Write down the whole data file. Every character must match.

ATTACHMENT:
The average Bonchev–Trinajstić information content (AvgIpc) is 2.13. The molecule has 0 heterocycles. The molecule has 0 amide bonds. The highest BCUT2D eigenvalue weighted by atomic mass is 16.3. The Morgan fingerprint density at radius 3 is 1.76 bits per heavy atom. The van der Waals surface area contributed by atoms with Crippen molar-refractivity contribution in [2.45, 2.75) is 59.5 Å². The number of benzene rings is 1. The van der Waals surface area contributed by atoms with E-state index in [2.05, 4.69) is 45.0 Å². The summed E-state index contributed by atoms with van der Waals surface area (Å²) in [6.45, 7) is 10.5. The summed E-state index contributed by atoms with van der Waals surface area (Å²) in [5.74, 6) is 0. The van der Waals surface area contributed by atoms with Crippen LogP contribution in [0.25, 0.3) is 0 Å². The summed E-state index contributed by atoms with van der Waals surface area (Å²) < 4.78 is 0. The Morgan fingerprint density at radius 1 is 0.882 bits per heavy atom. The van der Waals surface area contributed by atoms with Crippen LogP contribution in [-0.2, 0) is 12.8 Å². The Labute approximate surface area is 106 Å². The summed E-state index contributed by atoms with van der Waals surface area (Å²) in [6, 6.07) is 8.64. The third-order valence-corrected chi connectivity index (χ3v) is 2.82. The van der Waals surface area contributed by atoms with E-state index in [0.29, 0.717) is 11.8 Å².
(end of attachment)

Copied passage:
The average Bonchev–Trinajstić information content (AvgIpc) is 2.13. The molecule has 0 heterocycles. The molecule has 0 amide bonds. The highest BCUT2D eigenvalue weighted by atomic mass is 16.3. The Morgan fingerprint density at radius 3 is 1.76 bits per heavy atom. The van der Waals surface area contributed by atoms with Crippen molar-refractivity contribution in [2.45, 2.75) is 59.5 Å². The number of benzene rings is 1. The van der Waals surface area contributed by atoms with E-state index in [2.05, 4.69) is 45.0 Å². The summed E-state index contributed by atoms with van der Waals surface area (Å²) in [6.45, 7) is 10.5. The summed E-state index contributed by atoms with van der Waals surface area (Å²) in [5.74, 6) is 0. The van der Waals surface area contributed by atoms with Crippen LogP contribution in [0.25, 0.3) is 0 Å². The summed E-state index contributed by atoms with van der Waals surface area (Å²) < 4.78 is 0. The Morgan fingerprint density at radius 1 is 0.882 bits per heavy atom. The van der Waals surface area contributed by atoms with Crippen LogP contribution in [-0.2, 0) is 12.8 Å². The Labute approximate surface area is 106 Å². The summed E-state index contributed by atoms with van der Waals surface area (Å²) in [6, 6.07) is 8.64. The third-order valence-corrected chi connectivity index (χ3v) is 2.82. The van der Waals surface area contributed by atoms with E-state index in [0.29, 0.717) is 11.8 Å².